The Journey to College Begins with the Step of Self-Exploration
By April 1st each year, most seniors have received all of their acceptances, waitlists and rejections. Depending on how that balance shakes out will affect their satisfaction with the college admissions process. Too many rejections and they feel a failure, even if they applied only to schools as selective as the lottery without the test scores and grades to back them up. Too many waitlists and they can’t commit to the schools that did want them, even though getting off a waitlists has lower odds that the initial round so acceptances. Too many acceptances and they can’t figure out how to choose between the merits of each school without visiting.
By April 1st, however, it’s getting too late to do the research on how to make these decisions with the deposits due on May 1st. That’s why college counsellors guide Juniors to do more and better research on schools and on themselves before clicking submit on their applications. The journey to the best match starts with a journey of self-exploration.
The first step in the college search process is to discover more about the student’s preferences, learning style and personality. Career and lifestyle inventories or authentic personality assessments can provide a jumping off point for research. If a student is going to succeed best in a school with a lot of direct interaction with their instructors, look for a smaller liberal arts college or a program with small class sizes. Nomad Educational Services uses AchieveWorks and Do What You Are to help students discover more about themselves and how this might affect their happiness and success at different types of universities or other higher education options.
Essentially, the search process shouldn’t begin with a web search of schools that match the student’s current GPA and test score profile against particular majors. Any search correlating scores and schools should take place only after the student is certain what school size, instructional style and overall structure would work best for them. What features, activities and resources will be necessary or helpful to make the college experience successful?
If you start the search from just the numbers, you’ll easily be captivated by the marketing these schools put together. Or you may stop and list only those schools whose names your recognize. You won’t realize, starting from the numbers, that above all else, proximity to outdoor recreation is crucial to you, or a strong arts scene makes you happiest. You won’t remember that you’ll probably never even visit that super-cool, super-expensive weight training gym that the school highlights to prospects.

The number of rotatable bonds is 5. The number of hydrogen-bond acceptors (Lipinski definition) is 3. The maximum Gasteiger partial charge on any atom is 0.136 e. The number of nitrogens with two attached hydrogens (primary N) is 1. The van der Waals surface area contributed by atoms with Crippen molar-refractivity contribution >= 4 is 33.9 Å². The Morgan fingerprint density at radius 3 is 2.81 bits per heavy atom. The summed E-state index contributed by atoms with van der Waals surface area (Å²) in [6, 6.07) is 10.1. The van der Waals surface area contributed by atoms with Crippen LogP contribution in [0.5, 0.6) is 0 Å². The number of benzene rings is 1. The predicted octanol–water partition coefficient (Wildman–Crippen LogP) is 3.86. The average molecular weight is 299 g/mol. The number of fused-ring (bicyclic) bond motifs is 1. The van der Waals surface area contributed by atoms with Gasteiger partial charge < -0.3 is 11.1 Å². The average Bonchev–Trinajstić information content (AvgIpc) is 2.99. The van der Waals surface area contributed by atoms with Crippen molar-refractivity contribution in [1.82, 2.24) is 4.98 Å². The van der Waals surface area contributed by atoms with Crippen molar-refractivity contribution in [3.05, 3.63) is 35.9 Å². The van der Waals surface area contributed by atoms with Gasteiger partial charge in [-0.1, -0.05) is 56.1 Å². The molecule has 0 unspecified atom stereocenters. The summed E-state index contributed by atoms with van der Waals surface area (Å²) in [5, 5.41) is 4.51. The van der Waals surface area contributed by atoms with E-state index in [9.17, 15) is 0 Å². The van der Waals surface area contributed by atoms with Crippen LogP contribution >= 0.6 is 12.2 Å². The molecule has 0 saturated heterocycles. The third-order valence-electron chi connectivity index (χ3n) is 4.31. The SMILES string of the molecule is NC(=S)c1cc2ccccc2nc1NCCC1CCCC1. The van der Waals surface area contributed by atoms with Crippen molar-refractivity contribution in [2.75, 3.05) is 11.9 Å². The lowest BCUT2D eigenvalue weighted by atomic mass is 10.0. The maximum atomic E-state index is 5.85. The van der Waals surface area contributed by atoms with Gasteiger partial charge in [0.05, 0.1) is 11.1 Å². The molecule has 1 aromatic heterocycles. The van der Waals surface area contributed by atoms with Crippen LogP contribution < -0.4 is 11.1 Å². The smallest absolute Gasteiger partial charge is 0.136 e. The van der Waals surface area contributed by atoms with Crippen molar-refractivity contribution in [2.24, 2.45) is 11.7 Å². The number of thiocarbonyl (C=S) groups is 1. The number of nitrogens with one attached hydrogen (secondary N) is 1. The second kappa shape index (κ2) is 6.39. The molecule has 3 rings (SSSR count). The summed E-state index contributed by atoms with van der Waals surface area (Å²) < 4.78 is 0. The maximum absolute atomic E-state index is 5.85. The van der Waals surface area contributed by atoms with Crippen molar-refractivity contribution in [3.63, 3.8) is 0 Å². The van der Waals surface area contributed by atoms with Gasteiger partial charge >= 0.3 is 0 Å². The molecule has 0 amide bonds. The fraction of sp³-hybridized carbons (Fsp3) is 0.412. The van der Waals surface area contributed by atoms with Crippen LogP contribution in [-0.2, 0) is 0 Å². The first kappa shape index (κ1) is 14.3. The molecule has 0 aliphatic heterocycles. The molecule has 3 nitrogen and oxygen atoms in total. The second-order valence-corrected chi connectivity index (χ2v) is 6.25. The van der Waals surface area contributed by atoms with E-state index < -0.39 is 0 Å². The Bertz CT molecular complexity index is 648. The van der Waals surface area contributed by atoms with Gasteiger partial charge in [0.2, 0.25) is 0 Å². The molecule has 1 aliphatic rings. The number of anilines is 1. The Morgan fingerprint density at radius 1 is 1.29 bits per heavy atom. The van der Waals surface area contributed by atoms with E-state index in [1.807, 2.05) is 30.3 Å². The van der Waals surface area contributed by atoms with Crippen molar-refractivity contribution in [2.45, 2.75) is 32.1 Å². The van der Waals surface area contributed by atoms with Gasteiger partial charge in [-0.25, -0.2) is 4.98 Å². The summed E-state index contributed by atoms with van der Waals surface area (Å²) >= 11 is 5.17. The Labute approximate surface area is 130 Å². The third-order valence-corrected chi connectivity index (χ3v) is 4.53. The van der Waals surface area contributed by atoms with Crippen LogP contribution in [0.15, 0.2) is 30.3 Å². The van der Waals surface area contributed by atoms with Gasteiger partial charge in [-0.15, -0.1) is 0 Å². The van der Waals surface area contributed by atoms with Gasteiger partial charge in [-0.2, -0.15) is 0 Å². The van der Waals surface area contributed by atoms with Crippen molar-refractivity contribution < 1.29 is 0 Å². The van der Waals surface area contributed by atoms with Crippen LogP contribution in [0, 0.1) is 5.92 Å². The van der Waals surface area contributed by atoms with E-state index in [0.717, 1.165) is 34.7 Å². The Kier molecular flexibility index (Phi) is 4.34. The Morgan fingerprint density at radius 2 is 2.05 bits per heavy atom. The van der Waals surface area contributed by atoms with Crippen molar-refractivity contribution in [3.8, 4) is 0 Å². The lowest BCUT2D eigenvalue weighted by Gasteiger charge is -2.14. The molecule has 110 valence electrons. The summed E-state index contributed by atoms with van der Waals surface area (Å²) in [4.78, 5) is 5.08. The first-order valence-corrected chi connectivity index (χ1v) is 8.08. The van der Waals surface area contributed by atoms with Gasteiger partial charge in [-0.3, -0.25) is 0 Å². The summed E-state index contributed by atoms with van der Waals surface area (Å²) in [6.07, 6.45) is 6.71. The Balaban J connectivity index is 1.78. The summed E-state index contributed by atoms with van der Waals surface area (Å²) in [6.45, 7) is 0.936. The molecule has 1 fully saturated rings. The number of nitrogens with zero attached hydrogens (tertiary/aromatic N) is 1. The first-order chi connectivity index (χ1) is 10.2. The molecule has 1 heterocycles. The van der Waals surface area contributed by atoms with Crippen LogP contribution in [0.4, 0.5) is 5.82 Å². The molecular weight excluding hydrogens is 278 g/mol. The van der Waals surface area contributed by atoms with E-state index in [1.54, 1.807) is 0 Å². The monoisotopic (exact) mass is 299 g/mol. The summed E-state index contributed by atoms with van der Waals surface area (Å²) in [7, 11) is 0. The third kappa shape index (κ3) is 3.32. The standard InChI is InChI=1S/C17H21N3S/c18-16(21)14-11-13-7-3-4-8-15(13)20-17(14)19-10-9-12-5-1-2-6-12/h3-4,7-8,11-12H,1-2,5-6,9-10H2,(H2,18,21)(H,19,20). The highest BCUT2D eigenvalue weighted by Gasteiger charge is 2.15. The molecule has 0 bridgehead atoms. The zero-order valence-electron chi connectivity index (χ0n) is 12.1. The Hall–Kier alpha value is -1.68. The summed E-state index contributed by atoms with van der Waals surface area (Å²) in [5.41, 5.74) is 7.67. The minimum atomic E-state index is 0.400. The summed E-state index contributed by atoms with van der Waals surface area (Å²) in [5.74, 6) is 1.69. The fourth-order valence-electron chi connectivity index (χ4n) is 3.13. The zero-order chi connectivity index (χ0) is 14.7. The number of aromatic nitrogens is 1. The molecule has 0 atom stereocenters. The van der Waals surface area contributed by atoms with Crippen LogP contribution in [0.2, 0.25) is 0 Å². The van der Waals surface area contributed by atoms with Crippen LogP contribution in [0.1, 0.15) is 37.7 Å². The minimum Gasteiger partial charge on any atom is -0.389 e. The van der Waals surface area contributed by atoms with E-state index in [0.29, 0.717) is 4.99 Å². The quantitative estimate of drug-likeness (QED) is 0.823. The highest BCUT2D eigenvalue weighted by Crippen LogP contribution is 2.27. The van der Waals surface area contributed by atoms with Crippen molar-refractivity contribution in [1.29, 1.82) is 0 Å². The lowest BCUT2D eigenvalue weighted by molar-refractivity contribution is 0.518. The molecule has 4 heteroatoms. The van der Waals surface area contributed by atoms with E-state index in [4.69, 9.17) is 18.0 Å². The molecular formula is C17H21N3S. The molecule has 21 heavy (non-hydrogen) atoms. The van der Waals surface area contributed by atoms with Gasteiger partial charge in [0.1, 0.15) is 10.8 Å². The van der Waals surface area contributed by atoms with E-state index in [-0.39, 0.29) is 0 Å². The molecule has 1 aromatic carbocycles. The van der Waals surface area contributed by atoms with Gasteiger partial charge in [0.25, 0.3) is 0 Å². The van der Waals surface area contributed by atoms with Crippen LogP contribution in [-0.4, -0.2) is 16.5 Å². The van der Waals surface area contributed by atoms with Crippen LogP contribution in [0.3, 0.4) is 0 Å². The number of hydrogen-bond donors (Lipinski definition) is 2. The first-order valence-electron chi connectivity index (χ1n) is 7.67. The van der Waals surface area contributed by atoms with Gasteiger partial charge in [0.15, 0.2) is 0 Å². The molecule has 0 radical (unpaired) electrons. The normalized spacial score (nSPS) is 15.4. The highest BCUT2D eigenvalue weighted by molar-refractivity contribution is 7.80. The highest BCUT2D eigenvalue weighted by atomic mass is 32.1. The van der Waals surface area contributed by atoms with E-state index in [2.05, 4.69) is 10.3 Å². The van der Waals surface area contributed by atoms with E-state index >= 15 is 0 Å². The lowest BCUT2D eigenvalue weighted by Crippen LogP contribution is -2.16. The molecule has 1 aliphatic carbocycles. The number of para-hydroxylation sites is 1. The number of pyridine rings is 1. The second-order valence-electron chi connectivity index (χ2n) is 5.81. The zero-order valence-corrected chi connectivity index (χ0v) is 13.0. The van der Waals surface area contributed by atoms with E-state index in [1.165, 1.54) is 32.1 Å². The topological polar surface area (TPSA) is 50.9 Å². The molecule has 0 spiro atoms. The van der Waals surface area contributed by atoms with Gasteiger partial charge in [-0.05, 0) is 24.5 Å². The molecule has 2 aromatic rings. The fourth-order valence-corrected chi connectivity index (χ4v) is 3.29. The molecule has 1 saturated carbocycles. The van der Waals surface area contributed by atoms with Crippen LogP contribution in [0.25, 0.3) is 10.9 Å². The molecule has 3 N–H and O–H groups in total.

The numbers themselves are also deceptive. Not only do most students still change their major at some point during their college career, majors don’t necessarily align directly to specific career paths. An average admission range of 1210-1290 SAT in the 2017 cycle doesn’t mean future applicants will remain in that range, or that it is the primary factor the school uses in its decisions. Schools with athletic admits, legacy preferences or other special categories of admission will likely require higher scores that their stated average from non-special categories of applicant, as those categories skew the average range.
Making a long list of possible schools by doing the numbers game and other superficial research is step 2. Step 3 is to thoroughly research every school on that list, and to NOT apply to any school which does not meet your minimum criteria in order to be happy.
This research should include guide books, websites, video clips, video interviews, open applicant groups on social media, etc. It should also include visits if possible (you’ll get a good feel for campus in a visit, see other blog posts for more on visits).
After all this research, you’ll know best how to highlight your likely match in the application package, but you’ll also know that you’ll be happy at any school to which you apply. Then, when the offers roll in, you can merely choose the one which offered you the best package and no FOMO in imagining the more expensive school might make you happier just because it is costlier (One fun thing you might study in an Psych 101 class is the tendency of most people to always value the most expensive option higher, even when the two items are of equal quality in every other respect, you might as well learn that lesson without paying more for it).
And, for those fearing a whole pile of rejections rather than too many acceptances and waitlists, check out our post next week, where we talk about some options for students who didn’t make their college match.